Hypothesis 4: I lose my socks going to or from the laundry. Perhaps in handling the socks from laundry basket to the washer/dryer and back to my sock drawer, a sock is occasionally lost. To test this hypothesis, I have pawed through the laundry coming into the washer. No single socks. Perhaps the socks are lost after doing the laundry, during folding or transport from laundry to sock drawer. If so, there should be no single socks coming out of the dryer. But there are! The singletons are first detected among the dry laundry, before folding. Thus I eliminate the hypothesis that the problem arises from mishandling the laundry.
Hypothesis 5: I lose them during washing. It seems the problem is in the laundry room. Perhaps the washing machine is somehow “eating” my socks. I looked in the washing machine to see if a sock could get trapped inside, or chewed up by the machine, but I can see no possibility. The clothes slosh around in a closed metal container with water passing in and out through little holes no wider than a pencil. No sock could slip through such a hole. There is a thin gap between the rotating cylinder and the top of the washer through which an errant sock might escape, but my socks are too bulky for this route. So I eliminate the hypothesis that the washing machine is the culprit.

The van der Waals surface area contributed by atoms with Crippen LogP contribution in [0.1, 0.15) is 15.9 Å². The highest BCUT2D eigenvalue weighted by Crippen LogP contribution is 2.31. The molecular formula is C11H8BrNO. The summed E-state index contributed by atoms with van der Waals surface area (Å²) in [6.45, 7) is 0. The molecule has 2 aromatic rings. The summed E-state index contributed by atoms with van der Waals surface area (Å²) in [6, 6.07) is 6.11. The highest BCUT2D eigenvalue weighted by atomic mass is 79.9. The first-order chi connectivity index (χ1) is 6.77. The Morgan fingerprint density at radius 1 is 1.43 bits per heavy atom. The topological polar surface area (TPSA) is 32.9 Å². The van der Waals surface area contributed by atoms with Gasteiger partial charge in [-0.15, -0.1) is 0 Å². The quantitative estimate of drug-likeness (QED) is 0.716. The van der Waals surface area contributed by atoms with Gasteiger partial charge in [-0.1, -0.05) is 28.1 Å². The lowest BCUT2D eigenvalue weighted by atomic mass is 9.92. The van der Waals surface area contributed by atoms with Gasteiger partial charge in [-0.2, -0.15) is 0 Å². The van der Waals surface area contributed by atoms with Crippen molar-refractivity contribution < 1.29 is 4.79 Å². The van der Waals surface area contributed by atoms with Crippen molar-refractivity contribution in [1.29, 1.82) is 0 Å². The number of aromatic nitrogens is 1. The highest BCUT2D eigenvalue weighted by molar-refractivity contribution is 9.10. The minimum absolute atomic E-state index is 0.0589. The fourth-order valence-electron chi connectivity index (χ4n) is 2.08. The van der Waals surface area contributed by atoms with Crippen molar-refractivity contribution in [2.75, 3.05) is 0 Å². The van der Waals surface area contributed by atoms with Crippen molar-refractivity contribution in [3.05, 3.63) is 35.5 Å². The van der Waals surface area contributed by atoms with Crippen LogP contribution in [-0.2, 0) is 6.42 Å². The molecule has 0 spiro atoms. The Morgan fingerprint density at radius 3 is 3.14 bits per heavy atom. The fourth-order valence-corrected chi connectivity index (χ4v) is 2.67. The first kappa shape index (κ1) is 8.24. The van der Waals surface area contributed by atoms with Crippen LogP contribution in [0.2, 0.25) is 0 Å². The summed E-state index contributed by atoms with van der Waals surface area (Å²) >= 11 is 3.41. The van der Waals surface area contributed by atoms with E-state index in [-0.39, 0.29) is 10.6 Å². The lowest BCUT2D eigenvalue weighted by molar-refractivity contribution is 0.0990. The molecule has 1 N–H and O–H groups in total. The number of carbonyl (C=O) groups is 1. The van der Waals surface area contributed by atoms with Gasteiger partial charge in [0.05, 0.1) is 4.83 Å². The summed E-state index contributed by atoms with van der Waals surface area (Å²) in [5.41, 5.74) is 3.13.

Hypothesis 6: I lose them during drying. Perhaps somewhere in the drying process socks are being lost. I stuck my head in our clothes dryer to see if I could see any socks, and I couldn’t. However, as I look, I can see a place a sock could go — behind the drying wheel! A clothes dryer is basically a great big turning cylinder with dry air blowing through the middle. The edges of the turning cylinder don’t push hard against the side of the machine. Just maybe, every once in a while, a sock might get pulled through, sucked into the back of the machine.